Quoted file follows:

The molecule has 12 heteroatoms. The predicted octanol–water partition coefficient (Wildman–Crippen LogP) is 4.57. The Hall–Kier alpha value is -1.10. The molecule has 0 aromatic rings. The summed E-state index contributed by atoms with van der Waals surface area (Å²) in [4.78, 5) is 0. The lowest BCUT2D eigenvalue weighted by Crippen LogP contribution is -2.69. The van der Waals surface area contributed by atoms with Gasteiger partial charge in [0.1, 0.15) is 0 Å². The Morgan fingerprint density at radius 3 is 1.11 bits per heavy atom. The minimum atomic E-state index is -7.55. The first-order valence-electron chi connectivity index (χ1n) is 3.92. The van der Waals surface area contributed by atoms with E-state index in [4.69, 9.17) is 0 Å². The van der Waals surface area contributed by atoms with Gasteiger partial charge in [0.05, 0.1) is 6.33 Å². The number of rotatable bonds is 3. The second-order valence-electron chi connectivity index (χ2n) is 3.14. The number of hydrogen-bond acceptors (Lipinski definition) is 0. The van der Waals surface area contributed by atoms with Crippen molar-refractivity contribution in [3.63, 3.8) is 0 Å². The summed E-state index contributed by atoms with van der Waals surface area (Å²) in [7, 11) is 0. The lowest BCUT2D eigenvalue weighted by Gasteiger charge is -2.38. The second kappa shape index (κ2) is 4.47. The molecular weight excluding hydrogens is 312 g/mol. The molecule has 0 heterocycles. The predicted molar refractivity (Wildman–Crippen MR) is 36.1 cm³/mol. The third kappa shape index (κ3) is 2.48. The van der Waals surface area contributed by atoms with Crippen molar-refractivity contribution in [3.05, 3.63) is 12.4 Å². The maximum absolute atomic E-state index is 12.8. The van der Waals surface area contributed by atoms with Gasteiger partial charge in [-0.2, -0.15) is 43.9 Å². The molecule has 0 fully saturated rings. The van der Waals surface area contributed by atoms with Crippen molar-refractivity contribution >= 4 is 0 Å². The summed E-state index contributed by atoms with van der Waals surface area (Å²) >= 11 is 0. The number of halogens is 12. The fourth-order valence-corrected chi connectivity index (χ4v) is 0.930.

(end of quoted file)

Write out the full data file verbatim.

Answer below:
The molecule has 12 heteroatoms. The predicted octanol–water partition coefficient (Wildman–Crippen LogP) is 4.57. The Hall–Kier alpha value is -1.10. The molecule has 0 aromatic rings. The summed E-state index contributed by atoms with van der Waals surface area (Å²) in [4.78, 5) is 0. The lowest BCUT2D eigenvalue weighted by Crippen LogP contribution is -2.69. The van der Waals surface area contributed by atoms with Gasteiger partial charge in [0.1, 0.15) is 0 Å². The Morgan fingerprint density at radius 3 is 1.11 bits per heavy atom. The minimum atomic E-state index is -7.55. The first-order valence-electron chi connectivity index (χ1n) is 3.92. The van der Waals surface area contributed by atoms with E-state index in [4.69, 9.17) is 0 Å². The van der Waals surface area contributed by atoms with Gasteiger partial charge in [0.05, 0.1) is 6.33 Å². The number of rotatable bonds is 3. The second-order valence-electron chi connectivity index (χ2n) is 3.14. The number of hydrogen-bond acceptors (Lipinski definition) is 0. The van der Waals surface area contributed by atoms with Crippen molar-refractivity contribution in [3.63, 3.8) is 0 Å². The summed E-state index contributed by atoms with van der Waals surface area (Å²) in [7, 11) is 0. The lowest BCUT2D eigenvalue weighted by Gasteiger charge is -2.38. The second kappa shape index (κ2) is 4.47. The molecular weight excluding hydrogens is 312 g/mol. The molecule has 0 heterocycles. The predicted molar refractivity (Wildman–Crippen MR) is 36.1 cm³/mol. The third kappa shape index (κ3) is 2.48. The van der Waals surface area contributed by atoms with Crippen molar-refractivity contribution in [3.05, 3.63) is 12.4 Å². The maximum absolute atomic E-state index is 12.8. The van der Waals surface area contributed by atoms with Gasteiger partial charge in [-0.2, -0.15) is 43.9 Å². The molecule has 0 fully saturated rings. The van der Waals surface area contributed by atoms with Crippen molar-refractivity contribution >= 4 is 0 Å². The summed E-state index contributed by atoms with van der Waals surface area (Å²) >= 11 is 0. The number of halogens is 12. The fourth-order valence-corrected chi connectivity index (χ4v) is 0.930.